As we begin the celebration for Vet Tech Week, I was reminded of the technician who made me the technician I am today. When I started in this field as a kennel attendant, progressed to a veterinary assistant, and then became a baby technician there was a technician who inspired me. I was very green and to be honest, I didn’t have a clue what I was doing. I had to be instructed on the simplest tasks and when it came to anything technical, I knew absolutely nothing. I was young and totally clueless.

But as clueless as I was there was a technician who took a chance on me and mentored me. This technician was Nancy DeRoy, from Gig Harbor, WA. When we worked together she expected the best from me. If I didn’t know how to do something she told me, and she framed it in a way I would remember. As a new assistant, one of my biggest weaknesses was keeping my face too close to patients. At that point, I didn’t realize how every patient didn’t necessarily appreciate me lowering my face to theirs to say “hello”. Yeah, it was a rookie mistake and I was a rookie.

Nancy and I would often talk to each other after work while her dog ran around outside. In typical noob fashion, I bent my head down to her dog to baby talk him. He instantly snapped at my face. Nancy looked at me and told me that she had told me dozens of times, but this time I could have been hurt. I needed to take this seriously. And I did. Every day after.

Nancy was a technician who had been practicing for decades. This had given her a wealth of knowledge, that sometimes I took for granted. She continued to share that knowledge with me anyways. She was good at her job, tough as nails and would always tell you what she thought. She could give constructive criticism but never forgot to be kind. We would have long discussions about our lives after work and I remember being inspired by how much she had achieved. You always knew what she thought of you and she always told you what she thought.

As, I progressed from an assistant to a veterinary technician, she would share more of her tricks and tips to make my job easier. Not only did she do that, she was like a mother. I could ask her questions and come to her for advice. I ended up leaving the clinic we worked at, but we still kept in touch. She was a guest at my surprise baby shower when I was expecting. When my son was born she sent cards and gifts to the hospital. As my son grew, she would buy him clothes and always loved to see pictures of him. She was a mentor, mother figure and friend.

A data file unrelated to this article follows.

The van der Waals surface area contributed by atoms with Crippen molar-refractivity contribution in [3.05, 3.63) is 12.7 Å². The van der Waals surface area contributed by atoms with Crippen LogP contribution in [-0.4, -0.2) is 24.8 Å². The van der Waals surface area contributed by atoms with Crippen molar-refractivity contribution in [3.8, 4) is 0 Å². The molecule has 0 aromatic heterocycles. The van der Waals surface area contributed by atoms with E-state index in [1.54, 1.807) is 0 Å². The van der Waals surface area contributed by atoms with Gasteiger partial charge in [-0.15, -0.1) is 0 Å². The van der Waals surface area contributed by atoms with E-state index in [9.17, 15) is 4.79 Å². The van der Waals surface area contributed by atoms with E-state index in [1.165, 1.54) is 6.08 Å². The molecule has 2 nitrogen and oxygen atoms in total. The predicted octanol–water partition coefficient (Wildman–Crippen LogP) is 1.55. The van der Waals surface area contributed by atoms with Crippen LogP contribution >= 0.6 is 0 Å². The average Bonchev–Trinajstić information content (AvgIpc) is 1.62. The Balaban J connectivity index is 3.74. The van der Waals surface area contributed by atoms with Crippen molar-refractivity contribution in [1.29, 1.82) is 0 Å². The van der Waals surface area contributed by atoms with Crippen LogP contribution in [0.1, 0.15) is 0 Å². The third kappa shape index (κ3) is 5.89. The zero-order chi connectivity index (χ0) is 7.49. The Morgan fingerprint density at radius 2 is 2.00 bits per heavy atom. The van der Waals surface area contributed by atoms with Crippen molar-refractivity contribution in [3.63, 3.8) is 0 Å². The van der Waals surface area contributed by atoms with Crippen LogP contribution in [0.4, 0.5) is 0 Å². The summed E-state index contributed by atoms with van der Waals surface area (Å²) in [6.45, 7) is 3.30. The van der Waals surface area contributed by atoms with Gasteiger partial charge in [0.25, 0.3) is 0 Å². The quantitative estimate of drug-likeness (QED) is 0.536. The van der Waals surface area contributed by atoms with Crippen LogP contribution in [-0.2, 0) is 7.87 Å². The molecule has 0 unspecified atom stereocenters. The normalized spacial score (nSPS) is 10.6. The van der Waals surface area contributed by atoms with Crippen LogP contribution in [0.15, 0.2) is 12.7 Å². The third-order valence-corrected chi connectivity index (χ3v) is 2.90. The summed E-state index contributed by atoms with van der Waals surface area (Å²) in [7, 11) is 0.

Sadly, as lives got busy we lost touch. In 2013 Nancy succumbed to cancer. I knew she wasn’t doing well, had arranged to go visit her the next day. When I woke up that morning, I got the news she had passed away. I never got to tell her what an impact she had on me. That she shaped me into the tech I am today and whenever I struggle, I ask myself what she would do.

We all have technicians who have guided us to be the person we are today. Thank them. Tell them you appreciate them. And above all, be a technician who inspires others. We never truly realize the impact we have on a person’s life. How the small things we do mean so much to observing eyes. We can all be a Nancy. We just have to care. This vet tech week remember those who’ve meant something to you. Celebrate the fact that you have meant something to many someone’s. Your coworkers, clients and patients. You matter. I didn’t get to tell Nancy how much she was appreciated. But thank you all for everything you do every day. It matters.

The views and opinions expressed in this article are those of the author and do not necessarily reflect the position of the DrAndyRoark.com editorial team.


Jade VelasquezABOUT THE AUTHOR
Jade is a licensed technician of 9 years who lives in Port Orchard, Wash. She enjoys emergency and critical cases, dentistry and creating a bond with her clients and team. During her off time she is busy keeping up with her two crazy Basenjis!

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